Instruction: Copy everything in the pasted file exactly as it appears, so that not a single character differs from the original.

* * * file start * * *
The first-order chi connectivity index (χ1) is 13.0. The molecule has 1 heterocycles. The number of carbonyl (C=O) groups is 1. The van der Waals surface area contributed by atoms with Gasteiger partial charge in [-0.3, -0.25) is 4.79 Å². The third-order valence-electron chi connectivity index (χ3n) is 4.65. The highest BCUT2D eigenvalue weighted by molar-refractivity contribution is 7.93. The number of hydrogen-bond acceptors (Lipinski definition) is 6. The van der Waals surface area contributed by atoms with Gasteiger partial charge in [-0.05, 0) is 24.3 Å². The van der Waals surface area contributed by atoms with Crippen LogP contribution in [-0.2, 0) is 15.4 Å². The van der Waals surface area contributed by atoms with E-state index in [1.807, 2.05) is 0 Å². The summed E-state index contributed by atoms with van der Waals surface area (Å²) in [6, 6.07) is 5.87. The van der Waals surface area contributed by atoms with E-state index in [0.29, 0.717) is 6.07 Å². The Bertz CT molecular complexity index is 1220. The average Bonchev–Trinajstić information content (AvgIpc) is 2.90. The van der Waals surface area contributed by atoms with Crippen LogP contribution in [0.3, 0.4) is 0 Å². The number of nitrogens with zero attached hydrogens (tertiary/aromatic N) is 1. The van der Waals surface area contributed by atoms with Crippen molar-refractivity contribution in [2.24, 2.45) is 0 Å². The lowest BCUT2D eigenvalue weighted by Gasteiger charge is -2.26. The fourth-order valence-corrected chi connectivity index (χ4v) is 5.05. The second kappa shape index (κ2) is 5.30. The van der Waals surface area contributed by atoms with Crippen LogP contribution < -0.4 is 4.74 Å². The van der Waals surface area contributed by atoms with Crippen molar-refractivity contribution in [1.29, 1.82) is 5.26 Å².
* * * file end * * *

The first-order chi connectivity index (χ1) is 13.0. The molecule has 1 heterocycles. The number of carbonyl (C=O) groups is 1. The van der Waals surface area contributed by atoms with Gasteiger partial charge in [-0.3, -0.25) is 4.79 Å². The third-order valence-electron chi connectivity index (χ3n) is 4.65. The highest BCUT2D eigenvalue weighted by molar-refractivity contribution is 7.93. The number of hydrogen-bond acceptors (Lipinski definition) is 6. The van der Waals surface area contributed by atoms with Gasteiger partial charge in [-0.05, 0) is 24.3 Å². The van der Waals surface area contributed by atoms with Crippen LogP contribution in [-0.2, 0) is 15.4 Å². The van der Waals surface area contributed by atoms with E-state index in [1.807, 2.05) is 0 Å². The summed E-state index contributed by atoms with van der Waals surface area (Å²) in [6, 6.07) is 5.87. The van der Waals surface area contributed by atoms with E-state index in [0.29, 0.717) is 6.07 Å². The Bertz CT molecular complexity index is 1220. The average Bonchev–Trinajstić information content (AvgIpc) is 2.90. The van der Waals surface area contributed by atoms with Crippen LogP contribution in [0.3, 0.4) is 0 Å². The number of nitrogens with zero attached hydrogens (tertiary/aromatic N) is 1. The van der Waals surface area contributed by atoms with Crippen molar-refractivity contribution in [2.24, 2.45) is 0 Å². The lowest BCUT2D eigenvalue weighted by Gasteiger charge is -2.26. The fourth-order valence-corrected chi connectivity index (χ4v) is 5.05. The second kappa shape index (κ2) is 5.30. The van der Waals surface area contributed by atoms with Crippen LogP contribution < -0.4 is 4.74 Å². The van der Waals surface area contributed by atoms with Crippen molar-refractivity contribution in [1.29, 1.82) is 5.26 Å².